Introducing New Chickens Question

Discussion in 'Managing Your Flock' started by MamaChick0708, Jun 28, 2016.

  1. MamaChick0708

    MamaChick0708 Out Of The Brooder

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    Mar 17, 2016
    Hi Guys I just want to make sure I go through this process correctly. This week I am going to introduce some hens around the same age as my other girls to the flock, I cant have roos and since I had to get rid of four roos this week I want some layers to add in but I have a couple of questions.

    1. I should keep them apart for around a week but still where they can see each other but not touch correct?
    2. Do they need to be quarantined for illness first, I suspect they wont be sick but when we say quarantined do we mean completely separated for a period of time?
    3. Would it be best to get a hen that is already laying to help my inexperienced layers know what to do?


    Can you tell I'm new to this process?

    Thanks for your advice and help!
     
  2. Poultry parent

    Poultry parent Chillin' With My Peeps

    for number 1 that is correct, and yes you should quarentine the birds for 2 weeks(?), without any contact. and for number 3 the layers will learn regardless of if you get already laying hens
     
  3. aart

    aart Chicken Juggler! Premium Member

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    My Coop
    Here's some notes I've taken on integration that I found to be very helpful.......
    ......take what applies or might help and ignore the rest.
    See if any of them, or the links provided at the bottom, might offer some tips that will assist you in your situation:

    Integration of new chickens into flock.


    Consider medical quarantine:
    BYC Medical Quarantine Article
    Poultry Biosecurity
    BYC 'medical quarantine' search

    It's about territory and resources(space/food/water). Existing birds will almost always attack new ones.
    Understanding chicken behaviors is essential to integrating new birds into your flock.

    Confine new birds within sight but physically segregated from older/existing birds for several weeks, so they can see and get used to each other but not physically interact.

    The more space, the better.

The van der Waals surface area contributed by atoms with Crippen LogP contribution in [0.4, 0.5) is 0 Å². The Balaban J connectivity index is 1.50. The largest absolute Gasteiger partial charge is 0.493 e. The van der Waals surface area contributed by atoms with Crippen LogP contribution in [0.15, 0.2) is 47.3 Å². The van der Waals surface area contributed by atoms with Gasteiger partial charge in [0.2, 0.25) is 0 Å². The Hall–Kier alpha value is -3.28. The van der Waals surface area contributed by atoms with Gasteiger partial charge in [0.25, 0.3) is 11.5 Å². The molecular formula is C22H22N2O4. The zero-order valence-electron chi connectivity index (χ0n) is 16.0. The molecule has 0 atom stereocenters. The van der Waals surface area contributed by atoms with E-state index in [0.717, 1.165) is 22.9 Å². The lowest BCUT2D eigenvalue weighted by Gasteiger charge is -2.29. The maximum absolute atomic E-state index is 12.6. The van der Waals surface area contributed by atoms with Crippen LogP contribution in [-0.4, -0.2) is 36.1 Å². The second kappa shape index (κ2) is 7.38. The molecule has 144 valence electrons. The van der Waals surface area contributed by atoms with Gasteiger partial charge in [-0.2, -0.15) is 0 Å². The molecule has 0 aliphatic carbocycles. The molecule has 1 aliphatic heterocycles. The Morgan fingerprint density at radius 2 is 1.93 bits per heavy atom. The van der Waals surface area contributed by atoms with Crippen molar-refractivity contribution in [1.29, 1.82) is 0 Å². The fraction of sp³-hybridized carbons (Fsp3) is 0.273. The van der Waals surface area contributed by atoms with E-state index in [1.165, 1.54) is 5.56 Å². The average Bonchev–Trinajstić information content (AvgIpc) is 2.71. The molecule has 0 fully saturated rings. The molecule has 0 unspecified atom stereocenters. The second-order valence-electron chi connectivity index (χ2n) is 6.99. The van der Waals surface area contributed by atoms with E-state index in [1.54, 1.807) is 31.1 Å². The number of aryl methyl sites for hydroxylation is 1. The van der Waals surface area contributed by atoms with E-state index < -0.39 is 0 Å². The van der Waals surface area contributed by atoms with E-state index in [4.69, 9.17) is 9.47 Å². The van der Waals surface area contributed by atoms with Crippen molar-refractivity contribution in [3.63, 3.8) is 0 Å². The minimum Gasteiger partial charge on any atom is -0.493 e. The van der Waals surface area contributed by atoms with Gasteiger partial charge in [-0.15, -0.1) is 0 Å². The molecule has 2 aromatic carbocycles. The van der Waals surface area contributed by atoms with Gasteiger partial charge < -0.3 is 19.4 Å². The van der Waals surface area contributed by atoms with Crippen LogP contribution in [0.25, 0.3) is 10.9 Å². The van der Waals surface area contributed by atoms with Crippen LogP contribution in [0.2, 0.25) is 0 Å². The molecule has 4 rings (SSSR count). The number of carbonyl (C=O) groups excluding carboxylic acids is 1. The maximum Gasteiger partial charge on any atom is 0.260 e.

Birds will peck to establish dominance, the pecked bird needs space to get away. As long as there's no blood drawn and/or new bird is not trapped/pinned down, let them work it out. Every time you interfere or remove new birds, they'll have to start the pecking order thing all over again.

    Multiple feed/water stations. Dominance issues are most often carried out over sustenance, more stations lessens the frequency of that issue.

    Places for the new birds to hide out of line of sight and/or up and away from any bully birds.

    In adjacent runs, spread scratch grains along the dividing mesh, best of mesh is just big enough for birds to stick their head thru, so they get used to eating together.

    Another option, if possible, is to put all birds in a new coop and run, this takes the territoriality issues away.

    For smaller chicks I used a large wire dog crate right in the coop for the smallers. I removed the crate door and put up a piece of wire fencing over the opening and bent up one corner just enough for the smallers to fit thru but the biggers could not. Feed and water inside the crate for the smallers. Make sure the smallers know how to get in and out of the crate opening before exposing them to the olders. this worked out great for me, by the time the crate was too small for the them to roost in there(about 3 weeks), they had pretty much integrated themselves to the olders. If you have too many smallers to fit in a crate you can partition off part of the coop with a wire wall and make the same openings for smallers escape.

    Best example ever of chick respite and doors by azygous https://www.backyardchickens.com/t/1069595/introducing-chicks-to-adults#post_16276224


    Read up on integration..... BYC advanced search>titles only>integration
    This is good place to start reading:
    https://www.backyardchickens.com/a/adding-to-your-flock
     

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